Dr. Andy

Reflections on medicine and biology among other things

Friday, March 11, 2005


This just boggles the mind:

an elaborate insurance scheme in which thousands of patients from 40 states had been transported to California to undergo unnecessary surgical and diagnostic procedures for which doctors filed more than $1 billion of fraudulent insurance claims
Apparently, patients were paid $200-2000 each and got a series of procedures, typically colonoscopy, upper GI endoscopy and some sort of procedure to treat sweaty palms, perhaps ligating a nerve?

First of all, who would undergo all this stuff for that kind of money and what made the doctors think they would get awasy with this? I mean they had to figure eventually they'd get caught.

It was just 21 doctors according to the article, meaning they'd have to generate charges of almost $50 million/doctor, which seems high. Maybe by spreading it out among patients from different states they figured no individual insurer would catch on how high their volume was. Of course, I would think an insurer in, say Texas, would find it odd to be paying out a ton of money to doctors in California.


At 9:26 AM, Anonymous jb said...

The real big money isn't in the doctor's fees, it's in the facility fees, which run into the $thousands for many of these procedures. The owners of the facilities, probably outpatient surgery centers, are the ones who really cleaned up. The $50 million still seems high, but the Times likely is using "retail" charges, not reimbursements, which would again be several times the allowables paid.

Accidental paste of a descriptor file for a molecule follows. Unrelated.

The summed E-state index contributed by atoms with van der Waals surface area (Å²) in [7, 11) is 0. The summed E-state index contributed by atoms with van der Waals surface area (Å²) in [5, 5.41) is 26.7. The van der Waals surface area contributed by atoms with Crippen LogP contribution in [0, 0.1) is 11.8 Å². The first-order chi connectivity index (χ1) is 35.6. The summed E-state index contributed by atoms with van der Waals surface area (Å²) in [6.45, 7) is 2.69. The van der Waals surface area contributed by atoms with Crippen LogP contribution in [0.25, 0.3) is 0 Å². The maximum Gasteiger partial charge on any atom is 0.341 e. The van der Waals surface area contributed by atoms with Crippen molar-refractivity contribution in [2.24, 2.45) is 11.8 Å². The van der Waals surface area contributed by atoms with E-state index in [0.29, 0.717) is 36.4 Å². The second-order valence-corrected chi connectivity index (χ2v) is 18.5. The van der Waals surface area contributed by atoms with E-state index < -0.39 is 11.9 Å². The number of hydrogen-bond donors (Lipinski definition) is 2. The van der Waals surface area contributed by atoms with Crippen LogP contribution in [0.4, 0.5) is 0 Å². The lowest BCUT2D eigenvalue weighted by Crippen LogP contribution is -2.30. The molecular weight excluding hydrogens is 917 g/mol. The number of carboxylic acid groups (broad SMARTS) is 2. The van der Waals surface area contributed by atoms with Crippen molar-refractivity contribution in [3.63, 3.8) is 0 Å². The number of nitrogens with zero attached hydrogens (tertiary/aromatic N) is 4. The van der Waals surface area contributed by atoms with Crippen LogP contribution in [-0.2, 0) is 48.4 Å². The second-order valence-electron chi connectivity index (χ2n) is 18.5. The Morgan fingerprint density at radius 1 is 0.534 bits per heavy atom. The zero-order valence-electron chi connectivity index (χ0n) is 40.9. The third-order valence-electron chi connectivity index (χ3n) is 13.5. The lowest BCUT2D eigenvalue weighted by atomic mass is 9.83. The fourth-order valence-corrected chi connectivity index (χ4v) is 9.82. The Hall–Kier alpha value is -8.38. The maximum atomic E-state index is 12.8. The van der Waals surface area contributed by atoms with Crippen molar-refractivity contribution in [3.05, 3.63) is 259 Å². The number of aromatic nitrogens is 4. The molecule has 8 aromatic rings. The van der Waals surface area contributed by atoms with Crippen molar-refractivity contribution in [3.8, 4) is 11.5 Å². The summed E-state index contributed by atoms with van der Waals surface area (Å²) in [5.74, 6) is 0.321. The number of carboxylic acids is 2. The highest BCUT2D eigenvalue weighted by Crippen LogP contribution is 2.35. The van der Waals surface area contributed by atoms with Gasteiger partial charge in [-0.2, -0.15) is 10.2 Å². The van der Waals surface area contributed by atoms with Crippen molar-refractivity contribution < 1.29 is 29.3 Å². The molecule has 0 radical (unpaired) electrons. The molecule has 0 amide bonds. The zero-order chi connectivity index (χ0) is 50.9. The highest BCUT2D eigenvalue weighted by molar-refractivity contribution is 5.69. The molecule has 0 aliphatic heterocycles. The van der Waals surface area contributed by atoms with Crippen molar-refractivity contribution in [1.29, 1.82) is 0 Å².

I'm not defending the docs, who should be jailed for long periods of time if they willingly participated, and in many cases the docs are the ones who own the centers. They give us all a bad name.

Other points: The sweaty palm procedure was a thoracoscopic sympathectomy. It decreases sympathetic nerve stimulation to the hands, and is occasionally indicated for this problem.

As to why the insurers in one state did not notice why so many charges were going out of state, it's because they are all concentrating on trying to prevent me from getting needed imaging or lab tests on my real patients with real problems.


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